Goal A: Run at 11:30/mile pace
Goal B: Run a heart-rate run
Goal C: Finish
Well, I know I accomplished C and technically, I accomplished A, but it wasn’t because I was steady. I came out hard. It was so exciting to be part of a race and the was quick out of the gate. Isn’t that the first rule of racing – start out slow? Sigh. I looked down at my watch as I was getting onto the greenway to see I was running a sub-9 minute mile. YIKES! I tried hard to slow down and saw a mid-9 a little later. “SLOW DOWN!” I told myself, “You have 6 miles to go.” Not good to get so frustrated at the beginning, at the same time, I was enjoying the run. I just knew I couldn’t sustain it normally or in the humidity. My first-mile split was 10:03.
The rest of the run, I tried to run slow, but I really struggled. Whenever I looked at my wrist, I was running somewhere in the 10s, when I really needed to get into the 11s. I wouldn’t be able to sustain it, so I would walk (in the 14s). It went on like that for 5 miles. I want to run a steady pace; that’s what I’m worried about for Chicago. I need to focus on pace.
Well, around 5.3 there was a hill. Not just a hill but a BIG hill. So much for running the rest of the way. Almost everyone had to walk up that hill…and that was just the first one! Great course, but wow, those were two killer hills at the end. Poor half marathoners!
Luckily, I saved up a lot of gas to sprint at the end. Or at least I felt like I was sprinting. I felt good at the end and was very happy about the race. I was surprised to see my results – I averaged an 11:20/mile pace and finished with my second fastest time of 1:10:02!
I made a lot of changes to my normal routine, which definitely impacted my performance:
Music. I normally run to podcasts or books since they are easy going. When I listen to music I want to sing or dance which wastes energy and causes me to go faster than I should. This likely contributed to my speedy take off, but I had fun listening to my songs when it was a struggle.
Pre-race fueling. My race didn’t start until 7:55 am, which is late for me. I have to eat something for a 6 miler, but it’s usually a piece of toast. With a finish around 9:15 am, I knew I was going to need something else. I had a waffle with peanut butter around 6:15 am and decided to have a Huma gel before the race. I think this worked well.
Nuun. Since I was nervous about the humidity, I had a Nuun before the race. I’m not sure if that helped at all or if it would have felt worse if I didn’t. My fingers get really big when it’s hot outside, and that still happened today. I’m not sure how to stop that, but I would like to figure it out since it uncomfortable.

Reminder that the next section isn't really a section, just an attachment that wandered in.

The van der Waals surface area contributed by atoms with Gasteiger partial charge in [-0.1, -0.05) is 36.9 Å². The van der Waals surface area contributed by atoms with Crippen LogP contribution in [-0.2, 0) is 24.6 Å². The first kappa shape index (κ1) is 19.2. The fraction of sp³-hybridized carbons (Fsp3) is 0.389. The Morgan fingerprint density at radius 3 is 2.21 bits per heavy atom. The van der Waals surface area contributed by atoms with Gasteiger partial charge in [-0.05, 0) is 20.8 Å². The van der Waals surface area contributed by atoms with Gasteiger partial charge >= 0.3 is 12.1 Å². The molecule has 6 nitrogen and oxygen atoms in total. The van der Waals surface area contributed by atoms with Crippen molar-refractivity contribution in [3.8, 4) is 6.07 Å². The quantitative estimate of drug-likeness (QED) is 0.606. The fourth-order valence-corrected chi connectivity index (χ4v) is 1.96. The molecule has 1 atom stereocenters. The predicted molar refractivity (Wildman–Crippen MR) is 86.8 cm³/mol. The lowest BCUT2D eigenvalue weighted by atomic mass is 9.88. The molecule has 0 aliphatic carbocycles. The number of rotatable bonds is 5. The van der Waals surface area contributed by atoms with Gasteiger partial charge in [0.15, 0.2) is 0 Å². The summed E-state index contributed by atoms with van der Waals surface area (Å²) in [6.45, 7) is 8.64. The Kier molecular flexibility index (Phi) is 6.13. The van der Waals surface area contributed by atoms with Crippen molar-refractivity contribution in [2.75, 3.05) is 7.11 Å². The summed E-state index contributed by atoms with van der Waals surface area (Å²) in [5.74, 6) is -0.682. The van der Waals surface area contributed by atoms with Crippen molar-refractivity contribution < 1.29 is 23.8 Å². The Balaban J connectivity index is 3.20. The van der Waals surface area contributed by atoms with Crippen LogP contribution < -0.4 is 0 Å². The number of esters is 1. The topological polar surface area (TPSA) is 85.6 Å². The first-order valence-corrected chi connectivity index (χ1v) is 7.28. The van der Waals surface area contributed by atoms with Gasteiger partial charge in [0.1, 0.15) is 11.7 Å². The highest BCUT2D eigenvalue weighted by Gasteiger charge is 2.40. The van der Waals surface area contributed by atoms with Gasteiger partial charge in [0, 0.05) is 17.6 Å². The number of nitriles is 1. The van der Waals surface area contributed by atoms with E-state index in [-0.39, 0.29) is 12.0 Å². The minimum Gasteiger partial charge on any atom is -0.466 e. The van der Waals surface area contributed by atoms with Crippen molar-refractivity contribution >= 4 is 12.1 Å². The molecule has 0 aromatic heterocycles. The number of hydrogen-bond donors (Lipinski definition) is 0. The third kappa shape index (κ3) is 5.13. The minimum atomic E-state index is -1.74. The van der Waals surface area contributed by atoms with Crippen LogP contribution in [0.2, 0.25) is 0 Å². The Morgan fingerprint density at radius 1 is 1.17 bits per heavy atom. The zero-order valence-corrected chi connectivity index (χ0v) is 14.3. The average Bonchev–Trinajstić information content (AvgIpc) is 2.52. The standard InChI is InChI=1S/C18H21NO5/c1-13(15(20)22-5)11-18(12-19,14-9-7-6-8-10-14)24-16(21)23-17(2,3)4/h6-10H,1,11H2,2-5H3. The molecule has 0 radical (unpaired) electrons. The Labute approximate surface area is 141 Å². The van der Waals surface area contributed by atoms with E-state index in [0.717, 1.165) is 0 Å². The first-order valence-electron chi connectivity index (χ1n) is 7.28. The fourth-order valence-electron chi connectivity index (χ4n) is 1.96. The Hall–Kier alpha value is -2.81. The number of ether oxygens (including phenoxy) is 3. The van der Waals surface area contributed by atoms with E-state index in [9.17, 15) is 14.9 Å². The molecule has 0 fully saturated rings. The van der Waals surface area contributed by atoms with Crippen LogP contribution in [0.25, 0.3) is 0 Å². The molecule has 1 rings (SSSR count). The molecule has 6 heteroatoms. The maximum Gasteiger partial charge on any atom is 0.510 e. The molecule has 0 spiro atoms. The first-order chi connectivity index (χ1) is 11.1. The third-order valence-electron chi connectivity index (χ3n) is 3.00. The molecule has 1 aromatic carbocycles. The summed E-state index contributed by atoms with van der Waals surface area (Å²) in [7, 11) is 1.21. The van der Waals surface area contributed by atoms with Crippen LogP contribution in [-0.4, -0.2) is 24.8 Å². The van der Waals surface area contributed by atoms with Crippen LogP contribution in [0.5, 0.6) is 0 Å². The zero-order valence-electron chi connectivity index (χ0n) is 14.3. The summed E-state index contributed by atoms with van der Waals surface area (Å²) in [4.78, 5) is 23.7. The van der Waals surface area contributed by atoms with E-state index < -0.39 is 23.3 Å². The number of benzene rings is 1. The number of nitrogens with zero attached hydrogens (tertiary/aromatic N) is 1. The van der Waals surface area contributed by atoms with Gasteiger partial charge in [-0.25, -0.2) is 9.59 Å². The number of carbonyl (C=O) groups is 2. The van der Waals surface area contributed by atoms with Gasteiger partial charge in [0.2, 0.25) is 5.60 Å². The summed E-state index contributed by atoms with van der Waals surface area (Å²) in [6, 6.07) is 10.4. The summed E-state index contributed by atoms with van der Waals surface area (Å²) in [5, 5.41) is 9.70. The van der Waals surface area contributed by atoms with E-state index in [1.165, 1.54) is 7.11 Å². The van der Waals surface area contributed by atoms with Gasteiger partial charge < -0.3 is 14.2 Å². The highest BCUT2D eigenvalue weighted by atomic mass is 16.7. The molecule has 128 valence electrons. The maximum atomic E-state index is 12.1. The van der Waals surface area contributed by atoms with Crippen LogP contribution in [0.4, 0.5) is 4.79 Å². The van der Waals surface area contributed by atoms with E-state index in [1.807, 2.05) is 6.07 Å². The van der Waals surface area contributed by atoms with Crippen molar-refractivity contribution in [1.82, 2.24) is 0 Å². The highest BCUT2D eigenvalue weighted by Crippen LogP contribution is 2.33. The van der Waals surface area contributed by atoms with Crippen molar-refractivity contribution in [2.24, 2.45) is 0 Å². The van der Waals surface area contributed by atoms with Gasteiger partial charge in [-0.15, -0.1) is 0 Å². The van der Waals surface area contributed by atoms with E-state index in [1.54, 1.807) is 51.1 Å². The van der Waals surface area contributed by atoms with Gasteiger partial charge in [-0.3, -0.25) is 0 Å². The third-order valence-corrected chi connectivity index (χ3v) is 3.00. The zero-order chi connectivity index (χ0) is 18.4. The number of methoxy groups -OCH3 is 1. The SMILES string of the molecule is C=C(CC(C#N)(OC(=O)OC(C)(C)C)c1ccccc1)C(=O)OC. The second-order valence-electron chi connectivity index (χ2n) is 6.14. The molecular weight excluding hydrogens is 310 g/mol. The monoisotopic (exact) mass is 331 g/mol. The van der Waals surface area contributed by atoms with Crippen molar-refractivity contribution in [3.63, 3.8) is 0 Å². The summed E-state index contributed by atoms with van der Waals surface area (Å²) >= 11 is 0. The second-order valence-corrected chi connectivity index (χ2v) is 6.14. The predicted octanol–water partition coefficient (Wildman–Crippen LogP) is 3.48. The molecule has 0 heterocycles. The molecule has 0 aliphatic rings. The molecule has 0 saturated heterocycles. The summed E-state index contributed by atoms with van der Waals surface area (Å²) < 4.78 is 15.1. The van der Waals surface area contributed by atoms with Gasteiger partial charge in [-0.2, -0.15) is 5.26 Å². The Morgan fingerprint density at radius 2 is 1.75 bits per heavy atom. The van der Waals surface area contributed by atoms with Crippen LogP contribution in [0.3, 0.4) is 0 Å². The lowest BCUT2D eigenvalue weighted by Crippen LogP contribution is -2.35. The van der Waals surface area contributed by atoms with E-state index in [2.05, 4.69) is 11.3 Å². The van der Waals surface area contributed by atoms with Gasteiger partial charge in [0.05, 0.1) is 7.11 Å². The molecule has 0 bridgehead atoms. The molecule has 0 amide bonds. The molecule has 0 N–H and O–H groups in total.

Nerves. Even though I was just running this for fun and had to do the miles anyway, I still got really nervous before the race. Not sure how to reduce this feeling, but I need to figure it out. Even when I visualize standing at the start line for the marathon I get really nervous…and I’m not even there!
Week 2 down, 16 to go! This training week looked a lot like last week. I stuck to my runs and Pure Barre but I couldn’t finish my yoga workout on Monday…
I know I should do yoga and was actually ready for it today. I wanted something that would be about strength, but the session I picked was really slow and I couldn’t focus. Then, this one wanted to be involved…
Another heart rate run, which went really well. I ran 3 miles at a 12:01 pace at 154 bpm, and I felt really strong. I’m still having to walk to keep my heart rate down but I am running more and more later on in the run.
I’m not sure what happened but it didn’t feel like June in NC! Somehow there was no humidity and only 66F. It was gorgeous! I just wanted to run, so I didn’t watch my heart rate. I had a few walk breaks but ran 11:43 pace and my average heart rate was 162 bpm. It felt wonderful! It’s amazing what a difference it makes when it is humid. I can get really frustrated during summer running about taking walk breaks and feeling slow, but it really is because of the humidity. I don’t understand why it makes such an impact but it does.
Wednesday training runs start increasing in mileage next week. I’m nervous about it, but it’s probably more of a mental fear. I can’t decide if this longer run should be a speed or tempo workout or just cover the miles.
I was out at the lake for this run, and I decided to take advantage and do my first hill workout of the season. Hill workouts (and the concept of speed workouts) were new to me during my Dopey 2020 training. I couldn’t believe how much that helped improve my running as opposed to just going out and running the distance. I thought “that’s how people become better runners!” So this will be a big part of my training now. I hate hills but love hill workouts. Not sure why but I always feel great afterwards. I ran 3.35 miles at 11:43 pace and a 162 bpm heart rate. (Thank you no humidity again!) There is a killer hill on this route. I did it twice, and felt great.
Pure Barre this morning was challenging and wonderful. I know my strength isn’t where I need it to be. I would love to hold the plank for all 90 seconds. Some days I can do it for half but today…nope. I could t hold it without modifying it at all. I was really frustrated, but that’s why I need to keep working. Yoga would also help with this. Gosh, it’s all connected!
Cross-training Saturday! I’m really starting to enjoy this day. Originally, I was going to go swimming, but I didn’t get to the pool until the afternoon. This is when all of the people are there, and there were too many kids to be able to swim laps. Note to self: pool time needs to be in the morning! Instead, I went paddle boarding in the busy lake which made for a tricky time staying up! It was a lot of fun, but I didn’t go very fast between the wake and the wind.